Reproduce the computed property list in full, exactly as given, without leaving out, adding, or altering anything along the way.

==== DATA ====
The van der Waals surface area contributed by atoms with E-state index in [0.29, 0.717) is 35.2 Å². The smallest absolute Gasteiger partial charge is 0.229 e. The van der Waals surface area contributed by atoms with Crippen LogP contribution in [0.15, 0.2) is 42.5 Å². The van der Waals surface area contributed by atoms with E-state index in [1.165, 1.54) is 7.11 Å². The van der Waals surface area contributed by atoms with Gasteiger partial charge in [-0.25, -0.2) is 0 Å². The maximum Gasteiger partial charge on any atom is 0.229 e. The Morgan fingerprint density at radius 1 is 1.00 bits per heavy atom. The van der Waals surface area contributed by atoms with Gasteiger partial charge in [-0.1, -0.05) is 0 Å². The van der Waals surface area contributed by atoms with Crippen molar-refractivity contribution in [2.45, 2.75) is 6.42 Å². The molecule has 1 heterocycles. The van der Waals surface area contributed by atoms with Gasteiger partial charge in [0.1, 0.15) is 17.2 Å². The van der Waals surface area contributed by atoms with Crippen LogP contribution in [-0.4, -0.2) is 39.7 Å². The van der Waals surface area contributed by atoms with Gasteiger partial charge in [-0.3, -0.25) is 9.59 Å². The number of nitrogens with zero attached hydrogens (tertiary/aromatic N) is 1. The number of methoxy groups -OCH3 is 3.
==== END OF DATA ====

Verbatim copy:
The van der Waals surface area contributed by atoms with E-state index in [0.29, 0.717) is 35.2 Å². The smallest absolute Gasteiger partial charge is 0.229 e. The van der Waals surface area contributed by atoms with Crippen LogP contribution in [0.15, 0.2) is 42.5 Å². The van der Waals surface area contributed by atoms with E-state index in [1.165, 1.54) is 7.11 Å². The van der Waals surface area contributed by atoms with Gasteiger partial charge in [-0.25, -0.2) is 0 Å². The maximum Gasteiger partial charge on any atom is 0.229 e. The Morgan fingerprint density at radius 1 is 1.00 bits per heavy atom. The van der Waals surface area contributed by atoms with Gasteiger partial charge in [-0.1, -0.05) is 0 Å². The van der Waals surface area contributed by atoms with Crippen molar-refractivity contribution in [2.45, 2.75) is 6.42 Å². The molecule has 1 heterocycles. The van der Waals surface area contributed by atoms with Gasteiger partial charge in [0.1, 0.15) is 17.2 Å². The van der Waals surface area contributed by atoms with Crippen LogP contribution in [-0.4, -0.2) is 39.7 Å². The van der Waals surface area contributed by atoms with Gasteiger partial charge in [-0.3, -0.25) is 9.59 Å². The number of nitrogens with zero attached hydrogens (tertiary/aromatic N) is 1. The number of methoxy groups -OCH3 is 3.